Manifesto.

Skopos empowers creatives, makers and community-based businesses to achieve their goals, have fun and make our communities more vibrant places to live and work. This Manifesto expresses our philosophy, commitments and ideas that drive us. 

 
 

1.

Behind every successful, independent business lies our universal, but often an unheralded, business owner – YOU. We think you are awesome. 
Our local businesses are not publicly traded, they’re not sexy like tech or social media, but they each serve a special and distinct purpose.  Whether you're a lighting designer, a small furniture manufacturer or toy retailer, we think you're sexy, awesome and super important to our daily lives.  

2.

 Small businesses add heart, soul and character to communities. 
But, in a city that has experienced tremendous growth, rents have sky-rocketed, pushed out the little guy and welcomed big money that can pay massive rent rolls.  National retail chains, upscale boutiques, drug stores, fast food chains and banks often replace the ephemeral.  Who else can afford the hyper-gentrified rent? We feel that if everything starts looking the same, the city might lose its soul. 

3.

No two small businesses are the same, but most face similar challenges.  
Each business is unique in its products and services, ownership, vision, location, customer base, business model, and operating cycle. But because they’re usually strapped for resources, business doesn’t come easy.  We believe that, to succeed, you must land on your feet like a cat when your world is thrown up in the air.  Being organized, prepared, financially savvy and surrounding yourself with great people is key. 

4.

Without money, there’s no mission.
Business is about making money, after all.  Profit is important; it feeds your business, your life (and lifestyle) and your values.  But money isn’t everything.   We believe in values-driven businesses.  People before profit.  Environment before profit. Community before Profit.  Take time to think who inspires you, what makes you happy and how you can live out that positivity through your business in a way that is positively you. 

5.

Raise your financial I.Q.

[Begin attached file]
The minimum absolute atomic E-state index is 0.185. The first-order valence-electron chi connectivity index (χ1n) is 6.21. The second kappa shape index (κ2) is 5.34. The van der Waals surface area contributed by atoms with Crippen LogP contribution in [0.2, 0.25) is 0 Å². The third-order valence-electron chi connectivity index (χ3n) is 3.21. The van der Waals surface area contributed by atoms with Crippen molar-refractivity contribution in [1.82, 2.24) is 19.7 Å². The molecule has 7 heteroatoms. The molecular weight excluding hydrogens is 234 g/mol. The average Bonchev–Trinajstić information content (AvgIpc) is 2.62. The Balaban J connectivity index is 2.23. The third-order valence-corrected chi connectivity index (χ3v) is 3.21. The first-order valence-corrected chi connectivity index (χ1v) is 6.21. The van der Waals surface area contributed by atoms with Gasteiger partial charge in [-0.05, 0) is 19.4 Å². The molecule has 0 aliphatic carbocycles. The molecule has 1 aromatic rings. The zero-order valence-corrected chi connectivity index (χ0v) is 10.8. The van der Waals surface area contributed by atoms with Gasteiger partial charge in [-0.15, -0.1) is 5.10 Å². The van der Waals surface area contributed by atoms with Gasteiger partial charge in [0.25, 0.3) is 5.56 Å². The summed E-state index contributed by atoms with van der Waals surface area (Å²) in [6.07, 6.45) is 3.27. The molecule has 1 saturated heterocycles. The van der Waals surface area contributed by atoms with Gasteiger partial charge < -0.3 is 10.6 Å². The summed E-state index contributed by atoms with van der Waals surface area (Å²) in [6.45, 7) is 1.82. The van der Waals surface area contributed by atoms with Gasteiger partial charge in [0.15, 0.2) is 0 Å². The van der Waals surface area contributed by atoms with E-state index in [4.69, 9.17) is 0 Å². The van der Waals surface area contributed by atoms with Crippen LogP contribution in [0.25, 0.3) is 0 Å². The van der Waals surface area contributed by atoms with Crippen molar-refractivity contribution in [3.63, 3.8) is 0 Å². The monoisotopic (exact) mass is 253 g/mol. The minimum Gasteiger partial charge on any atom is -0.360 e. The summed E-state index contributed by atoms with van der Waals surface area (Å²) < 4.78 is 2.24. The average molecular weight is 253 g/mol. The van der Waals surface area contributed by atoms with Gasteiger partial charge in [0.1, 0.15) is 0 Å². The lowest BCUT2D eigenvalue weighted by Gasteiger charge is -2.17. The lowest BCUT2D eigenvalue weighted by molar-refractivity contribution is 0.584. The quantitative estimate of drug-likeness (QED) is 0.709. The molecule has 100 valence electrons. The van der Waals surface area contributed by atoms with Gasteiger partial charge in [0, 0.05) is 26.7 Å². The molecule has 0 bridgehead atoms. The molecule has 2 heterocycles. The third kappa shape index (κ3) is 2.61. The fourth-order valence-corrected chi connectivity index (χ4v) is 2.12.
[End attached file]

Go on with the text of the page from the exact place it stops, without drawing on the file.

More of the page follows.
Repeat from #4:  Business is about making money, especially if you’re enduring sleepless nights, blood, sweat and tears. Yes, marketing and design are important, but those successful business owners with whom we have worked were driven to understand the financials of their business.  Being an empowered owner means you take time to learn your financial statements and reach out if you are struggling or have questions.  Mastering your financials is one of the most important skills for your long-term success.  

6.

Without our customers, we have no business.  Period. 
It’s good to sell, but we sometimes forget sales start with listening to and learning from our customers.  Understand how purchases are made, what motivates your customers, when do they buy, why do they buy, where do they buy?  Your best insights will come from talking to your customers and learning from real behavior.  

7.

Technology is our friend. 
Today’s technology is amazing, and it’s only getting better. And really, you have access to the same tools and technology that big companies have.  Use it to your advantage when possible. Technology helps you with your communication, bookkeeping, client relationships, e-commerce, inventory, project management, manufacturing and more. 

8.

The 800-Pound Gorilla vs. 800 Gazelles. 
We’ve heard the “800-pound gorilla” analogy to describe corporate companies that compete in scope and scale.  They have ad power, money and dominate the mainstream. What appears to be their greatest strength (their size) can also be the source of their greatest weakness. Small businesses, on the other hand thrive in the “we economy” much like gazelles do.  We thrive in groups and can be agile enough to move strategic direction swiftly. Functioning in the "we economy" means staying connected, reaching out for answers when you need them, collaborating with stakeholders to build your business.

9.

Don’t let the bastards wear you down.
No matter what, life is going to throw its curveballs and slam doors in your face.  That does not equate to failure.  Keep going, keep trying and keep moving onward and upward!  Surround yourself with great people to keep your momentum going and get shit done. 

10.

Entrepreneurship should be fun.  
One of my favorite blog posts is Entrepreneurshit, from Mark Suster, a serial-entrepreneur-turned-VC. Yes, being in business for yourself is hard work.  You'll likely lose some money and maybe even cry... so strap on your seatbelt for the roller coaster ride.  But it’s also the most rewarding experience when you continue to have fun, enjoy good relationships with all stakeholders and achieve your dream.